One way Foster Group looks to add value for our clients who are accessing their investment accounts for income (due to retirement or otherwise) is by optimizing withdrawals from their accounts and generating income in the most tax-efficient manner.
For our clients who have the bulk of their investment assets accumulated in tax-deferred accounts (such as an IRA or 401k) there’s not much strategizing to be done – withdrawals will be taxed as ordinary income, subject to our currently progressive tax brackets (the more you take out, the higher your taxes will be – in nominal dollars and as a percentage).
However, if you also have taxable accounts (such as a brokerage account) and/or tax-exempt accounts (such as a Roth IRA) you will have much more flexibility and developing a withdrawal strategy could significantly extend the life of your investment portfolio.
Conventional wisdom has suggested that withdrawals should first be taken from taxable accounts, then tax-deferred accounts, and finally tax-exempt. This has been advocated by three large mutual fund families in recent years (Vanguard 2013; Fidelity 2014; American Funds 2014). However, it’s very possible this conventional wisdom may not be the best plan for you.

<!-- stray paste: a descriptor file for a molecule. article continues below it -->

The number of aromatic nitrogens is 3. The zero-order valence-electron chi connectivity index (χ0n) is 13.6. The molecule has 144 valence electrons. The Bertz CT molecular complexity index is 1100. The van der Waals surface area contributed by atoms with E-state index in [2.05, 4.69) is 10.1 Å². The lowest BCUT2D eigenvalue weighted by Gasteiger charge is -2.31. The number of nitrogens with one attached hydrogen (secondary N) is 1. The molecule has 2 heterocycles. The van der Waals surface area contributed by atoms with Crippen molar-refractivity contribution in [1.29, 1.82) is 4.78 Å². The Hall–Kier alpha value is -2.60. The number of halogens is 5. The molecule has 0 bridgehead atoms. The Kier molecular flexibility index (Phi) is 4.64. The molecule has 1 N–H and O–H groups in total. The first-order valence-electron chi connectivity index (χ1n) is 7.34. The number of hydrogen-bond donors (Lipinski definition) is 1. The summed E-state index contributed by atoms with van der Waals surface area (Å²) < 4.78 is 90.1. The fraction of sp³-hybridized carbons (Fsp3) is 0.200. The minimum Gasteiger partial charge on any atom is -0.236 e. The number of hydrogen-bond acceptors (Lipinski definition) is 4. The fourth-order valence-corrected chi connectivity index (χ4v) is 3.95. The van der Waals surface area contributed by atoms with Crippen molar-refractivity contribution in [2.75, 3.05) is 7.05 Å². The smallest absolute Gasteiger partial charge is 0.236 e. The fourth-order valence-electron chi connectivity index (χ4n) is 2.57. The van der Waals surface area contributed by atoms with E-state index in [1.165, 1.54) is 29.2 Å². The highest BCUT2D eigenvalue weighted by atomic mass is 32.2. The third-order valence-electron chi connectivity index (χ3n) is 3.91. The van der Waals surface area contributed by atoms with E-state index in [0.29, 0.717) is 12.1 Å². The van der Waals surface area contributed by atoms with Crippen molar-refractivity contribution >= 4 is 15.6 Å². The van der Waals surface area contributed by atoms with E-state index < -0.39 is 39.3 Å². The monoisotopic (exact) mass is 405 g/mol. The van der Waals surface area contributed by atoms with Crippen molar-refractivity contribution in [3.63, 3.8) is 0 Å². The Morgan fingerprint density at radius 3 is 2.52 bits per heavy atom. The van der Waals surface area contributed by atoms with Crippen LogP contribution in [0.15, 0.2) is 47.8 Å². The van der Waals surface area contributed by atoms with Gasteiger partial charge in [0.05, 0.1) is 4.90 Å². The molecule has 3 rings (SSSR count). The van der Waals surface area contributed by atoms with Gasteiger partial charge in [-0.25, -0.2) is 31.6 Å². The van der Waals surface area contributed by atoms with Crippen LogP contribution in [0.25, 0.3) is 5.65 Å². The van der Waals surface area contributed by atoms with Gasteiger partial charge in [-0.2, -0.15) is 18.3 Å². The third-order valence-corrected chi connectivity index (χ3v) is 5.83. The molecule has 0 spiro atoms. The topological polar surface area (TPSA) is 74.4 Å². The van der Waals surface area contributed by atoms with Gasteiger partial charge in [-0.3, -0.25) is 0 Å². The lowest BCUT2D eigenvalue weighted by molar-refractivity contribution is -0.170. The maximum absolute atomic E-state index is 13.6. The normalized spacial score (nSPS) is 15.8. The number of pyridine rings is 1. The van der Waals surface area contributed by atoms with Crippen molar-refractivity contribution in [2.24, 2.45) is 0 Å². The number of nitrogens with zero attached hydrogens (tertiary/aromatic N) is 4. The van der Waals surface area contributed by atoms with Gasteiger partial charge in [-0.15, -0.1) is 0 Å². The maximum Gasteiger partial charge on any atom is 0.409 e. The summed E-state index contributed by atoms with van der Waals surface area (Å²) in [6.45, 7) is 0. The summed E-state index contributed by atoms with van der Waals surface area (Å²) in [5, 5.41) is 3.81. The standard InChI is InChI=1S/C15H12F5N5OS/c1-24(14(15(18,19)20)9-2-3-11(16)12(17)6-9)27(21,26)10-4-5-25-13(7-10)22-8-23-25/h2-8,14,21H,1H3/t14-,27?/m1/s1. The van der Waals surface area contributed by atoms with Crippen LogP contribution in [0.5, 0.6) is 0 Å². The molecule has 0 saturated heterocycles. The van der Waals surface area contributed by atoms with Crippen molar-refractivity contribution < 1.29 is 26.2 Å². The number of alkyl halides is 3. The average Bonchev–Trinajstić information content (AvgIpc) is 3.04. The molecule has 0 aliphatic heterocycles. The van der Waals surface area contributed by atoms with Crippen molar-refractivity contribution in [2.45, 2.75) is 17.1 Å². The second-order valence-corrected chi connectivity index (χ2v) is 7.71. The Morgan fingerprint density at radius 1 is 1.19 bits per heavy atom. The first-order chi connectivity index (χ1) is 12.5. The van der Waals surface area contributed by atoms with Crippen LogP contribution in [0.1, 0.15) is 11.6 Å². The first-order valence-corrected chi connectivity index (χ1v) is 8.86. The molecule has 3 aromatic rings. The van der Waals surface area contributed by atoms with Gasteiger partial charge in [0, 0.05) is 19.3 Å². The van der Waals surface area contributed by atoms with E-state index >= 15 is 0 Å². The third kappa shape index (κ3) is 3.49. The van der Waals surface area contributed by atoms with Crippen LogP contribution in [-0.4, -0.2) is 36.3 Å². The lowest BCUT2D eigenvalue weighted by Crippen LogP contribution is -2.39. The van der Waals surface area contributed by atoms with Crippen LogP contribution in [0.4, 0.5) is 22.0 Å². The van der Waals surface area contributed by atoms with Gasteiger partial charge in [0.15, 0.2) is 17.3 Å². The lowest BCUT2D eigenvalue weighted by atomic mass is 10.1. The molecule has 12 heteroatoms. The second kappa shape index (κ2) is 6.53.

Our goal in developing a withdrawal strategy is to minimize tax liability over your lifetime. Given the progressive nature of current tax law, it’s possible that taking withdrawals from a tax-deferred account while you’re in the lower marginal tax brackets and then additional withdrawals from the taxable account can add years to the longevity of your portfolio.
A recent study published in the March/April issue of the Financial Analysts Journal, “Tax-Efficient Withdrawal Studies” by Kirsten Cook, William Meyer and William Reichenstein, analyzed this conventional wisdom and concluded that the most tax-efficient strategy could extend the longevity of your portfolio by more than three years over the conventional approach.
The authors of this study used a hypothetical situation to assess the outcome of five different strategies, and while their test case may not look like your own situation, the conclusions from this study are nevertheless informative and thought provoking. The most efficient strategy for you will depend on the specifics of your situation – and this is where we can help. The impact may surprise you.
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